Historically, it has been the case that certain lending practices have also produced a variety of intrinsically valueless currencies. The bank offers a promise for the delivery of goods and services, and the promise itself becomes the basis of exchange. As long as the promise remains in circulation as a means of exchange, the goods promised by the bank (often a hard currency of intrinsic value) never gets delivered. It never gets delivered because the utilitarian value of the promise is of greater value than the intrinsic value of the promised goods or currency. When this balance of value changes, bank runs happened. Banks would go belly up and people would lose all their money. Historically, when this happens, there is a negative impact on the economy beyond the immediate inability to exchange goods and services. Some economists euphemistically describe this negative impact as a contracting money supply.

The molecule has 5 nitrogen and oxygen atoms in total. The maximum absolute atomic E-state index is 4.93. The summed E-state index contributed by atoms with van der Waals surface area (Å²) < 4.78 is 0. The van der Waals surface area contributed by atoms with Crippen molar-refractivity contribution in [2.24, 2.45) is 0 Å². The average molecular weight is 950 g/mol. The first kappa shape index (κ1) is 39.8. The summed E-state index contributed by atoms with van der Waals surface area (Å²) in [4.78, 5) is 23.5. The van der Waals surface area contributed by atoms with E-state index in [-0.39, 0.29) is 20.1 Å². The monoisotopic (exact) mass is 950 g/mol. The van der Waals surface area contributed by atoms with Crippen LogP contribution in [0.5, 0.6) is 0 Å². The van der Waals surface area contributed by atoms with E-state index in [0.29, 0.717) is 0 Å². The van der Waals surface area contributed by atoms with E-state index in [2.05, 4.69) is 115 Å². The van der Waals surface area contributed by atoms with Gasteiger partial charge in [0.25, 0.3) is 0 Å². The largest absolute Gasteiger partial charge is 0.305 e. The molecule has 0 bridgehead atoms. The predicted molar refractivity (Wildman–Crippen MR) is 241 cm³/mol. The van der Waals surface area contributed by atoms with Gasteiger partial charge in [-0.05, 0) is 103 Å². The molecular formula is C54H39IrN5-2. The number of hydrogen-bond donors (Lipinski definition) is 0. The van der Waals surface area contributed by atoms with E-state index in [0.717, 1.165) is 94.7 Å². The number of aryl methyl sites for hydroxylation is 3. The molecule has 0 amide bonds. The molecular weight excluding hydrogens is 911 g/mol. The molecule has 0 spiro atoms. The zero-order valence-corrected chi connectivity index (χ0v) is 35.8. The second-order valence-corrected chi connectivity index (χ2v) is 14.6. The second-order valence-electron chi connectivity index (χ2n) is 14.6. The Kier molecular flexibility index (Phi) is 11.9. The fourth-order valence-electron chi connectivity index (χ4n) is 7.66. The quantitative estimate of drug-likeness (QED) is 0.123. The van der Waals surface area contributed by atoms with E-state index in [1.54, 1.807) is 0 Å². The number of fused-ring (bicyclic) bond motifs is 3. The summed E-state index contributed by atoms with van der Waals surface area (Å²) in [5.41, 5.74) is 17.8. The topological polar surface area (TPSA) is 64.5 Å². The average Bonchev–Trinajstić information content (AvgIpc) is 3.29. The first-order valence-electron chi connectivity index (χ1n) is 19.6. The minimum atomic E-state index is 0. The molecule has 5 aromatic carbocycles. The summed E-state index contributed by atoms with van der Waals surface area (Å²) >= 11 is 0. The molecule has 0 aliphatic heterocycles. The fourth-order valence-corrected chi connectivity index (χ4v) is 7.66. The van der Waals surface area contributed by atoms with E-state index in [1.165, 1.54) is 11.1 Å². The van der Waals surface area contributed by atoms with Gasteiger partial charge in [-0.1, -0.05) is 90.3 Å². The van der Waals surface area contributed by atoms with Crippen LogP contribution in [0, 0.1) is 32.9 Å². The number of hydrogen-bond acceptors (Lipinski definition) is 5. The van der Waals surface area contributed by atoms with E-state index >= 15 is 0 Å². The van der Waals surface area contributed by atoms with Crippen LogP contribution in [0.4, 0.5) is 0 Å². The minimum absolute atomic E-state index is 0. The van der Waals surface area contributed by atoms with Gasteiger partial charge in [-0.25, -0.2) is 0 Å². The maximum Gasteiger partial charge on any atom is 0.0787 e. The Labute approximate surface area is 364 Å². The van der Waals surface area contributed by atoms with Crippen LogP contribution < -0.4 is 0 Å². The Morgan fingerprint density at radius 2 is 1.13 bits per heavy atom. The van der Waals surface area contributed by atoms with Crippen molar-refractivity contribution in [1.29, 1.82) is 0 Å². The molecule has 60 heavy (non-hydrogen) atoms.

This contraction of the money supply is the bust portion of the boom and bust cycle. While the boom and bust cycle often is laid at the feet of “capitalism,” the cycle is not the product of free markets, or property, or property rights. The boom and bust cycles, at least in United States history, have all been, primarily, the consequence of runaway usury and the practice of fractional lending1. If banks were permitted to loan only the actual gold in their vaults, rather than to promise gold on a fractional basis, the boom and bust cycles would not have occurred with such violence.

When money has no value

When money cannot be exchanged for any good or service it is no longer money. Hence, from a strictly tautological standpoint all money has value, however infinitesimal.